Government to hand over extra £6.7m to help flood-hit regions

Damage to the Sandy Beaches holiday village at Spurn Point in East Yorkshire
Damage to the Sandy Beaches holiday village at Spurn Point in East Yorkshire
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The Government has announced an additional £6.7m to help local councils deal with the damage caused by the recent flooding and severe weather.

The announcement came after the Local Government Association called on the Government for help in meeting repair bills to roads, coastal defences and other infrastructure running into hundreds of millions of pounds.

The LGA wants the Department for Transport to create a highways maintenance emergency fund, similar to one created following similar severe flooding in 2007.

Local Government Minister Brandon Lewis said the new money will build on financial assistance already made available, including funds under the Bellwin Scheme, which enables councils to apply for help in exceptional circumstances.

“I have been hugely impressed by the efforts of the emergency services, local authorities, voluntary organisations and communities through the recent severe weather and now we are helping areas to recover and see life return to normal,” said Mr Lewis.

“This extra £7m that can be used to help affected communities, will provide local authorities and their partner agencies additional resources they need to support recovery.

“This will top up support councils can get under the Bellwin scheme to cover the costs of clearing up after severe weather and flooding, and the substantial funding councils already get for potholes.”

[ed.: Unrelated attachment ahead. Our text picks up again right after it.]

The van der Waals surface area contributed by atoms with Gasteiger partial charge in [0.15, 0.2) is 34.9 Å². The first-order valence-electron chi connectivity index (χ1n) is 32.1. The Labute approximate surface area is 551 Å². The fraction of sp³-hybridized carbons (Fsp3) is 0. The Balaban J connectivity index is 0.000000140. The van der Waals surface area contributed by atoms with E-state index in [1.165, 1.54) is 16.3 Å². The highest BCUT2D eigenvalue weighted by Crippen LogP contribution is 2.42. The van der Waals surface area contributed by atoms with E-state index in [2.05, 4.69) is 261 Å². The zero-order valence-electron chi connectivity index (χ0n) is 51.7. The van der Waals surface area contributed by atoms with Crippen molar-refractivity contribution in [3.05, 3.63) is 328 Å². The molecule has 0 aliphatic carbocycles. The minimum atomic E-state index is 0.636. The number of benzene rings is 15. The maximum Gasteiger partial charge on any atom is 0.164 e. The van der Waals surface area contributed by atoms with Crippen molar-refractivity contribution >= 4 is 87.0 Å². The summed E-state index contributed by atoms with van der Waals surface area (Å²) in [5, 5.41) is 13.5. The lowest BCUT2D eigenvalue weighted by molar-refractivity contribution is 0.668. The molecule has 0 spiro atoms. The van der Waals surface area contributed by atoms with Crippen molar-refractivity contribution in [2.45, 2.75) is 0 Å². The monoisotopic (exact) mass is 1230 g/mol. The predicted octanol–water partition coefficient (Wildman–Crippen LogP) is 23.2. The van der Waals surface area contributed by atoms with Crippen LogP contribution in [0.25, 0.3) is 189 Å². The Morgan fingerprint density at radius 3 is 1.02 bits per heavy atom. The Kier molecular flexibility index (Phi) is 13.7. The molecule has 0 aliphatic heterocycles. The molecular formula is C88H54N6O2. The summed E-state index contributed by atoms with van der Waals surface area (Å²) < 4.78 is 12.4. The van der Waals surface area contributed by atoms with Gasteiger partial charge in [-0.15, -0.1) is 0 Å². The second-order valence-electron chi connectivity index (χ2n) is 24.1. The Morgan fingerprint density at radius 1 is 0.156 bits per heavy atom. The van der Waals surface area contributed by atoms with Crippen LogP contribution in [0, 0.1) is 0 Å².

The severe weather seen over the winter caused extensive problems for the east coast of Yorkshire, with a nature reserve at Spurn Point and a sea wall at Scarborough being damaged.

The LGA’s environment and housing board chairman Mike Jones said: “Councils have worked round-the-clock since the bad weather began last month to protect residents and minimise disruption and will continue to help those who remain affected by flooding.

“The severe weather has left behind a daunting trail of destruction for councils to clear-up and fix.

“We were already facing a £10.5bn repair backlog to bring our highways up to scratch and the damage to our roads by this recent flooding will be considerable and costly.”

He went on: “While we are pleased the Bellwin Scheme will be activated, the fact remains that Bellwin is severely limited as it does not cover most capital costs.

“An emergency highways maintenance fund would provide essential support to those councils who now face hefty and unexpected repair bills as a result of the flooding.

“These bills are likely to place significant financial pressures on already stretched council finances and it is vital that local communities are not left to suffer as a result.

“Local communities and local economies need to recover as quickly as possible.

“This can only be achieved through extra government cash which covers repairs excluded from the Bellwin Scheme.”

RAC Foundation director Professor Stephen Glaister said: “In 2010 the Government carried out a major review into how we cope with extreme weather.

“This followed the travel disruption and damage caused to roads by the snow and ice during the previous winter.

“But this year’s experience shows we need to look beyond the cold and consider further how we keep Britain moving when are confronted with floods and gales.”

The news comes after the Yorkshire Post revealed earlier this month that many communities in Yorkshire were being offered derisory sums as compensation for flooding damage.

Just £900 was offered to the whole of North Yorkshire.

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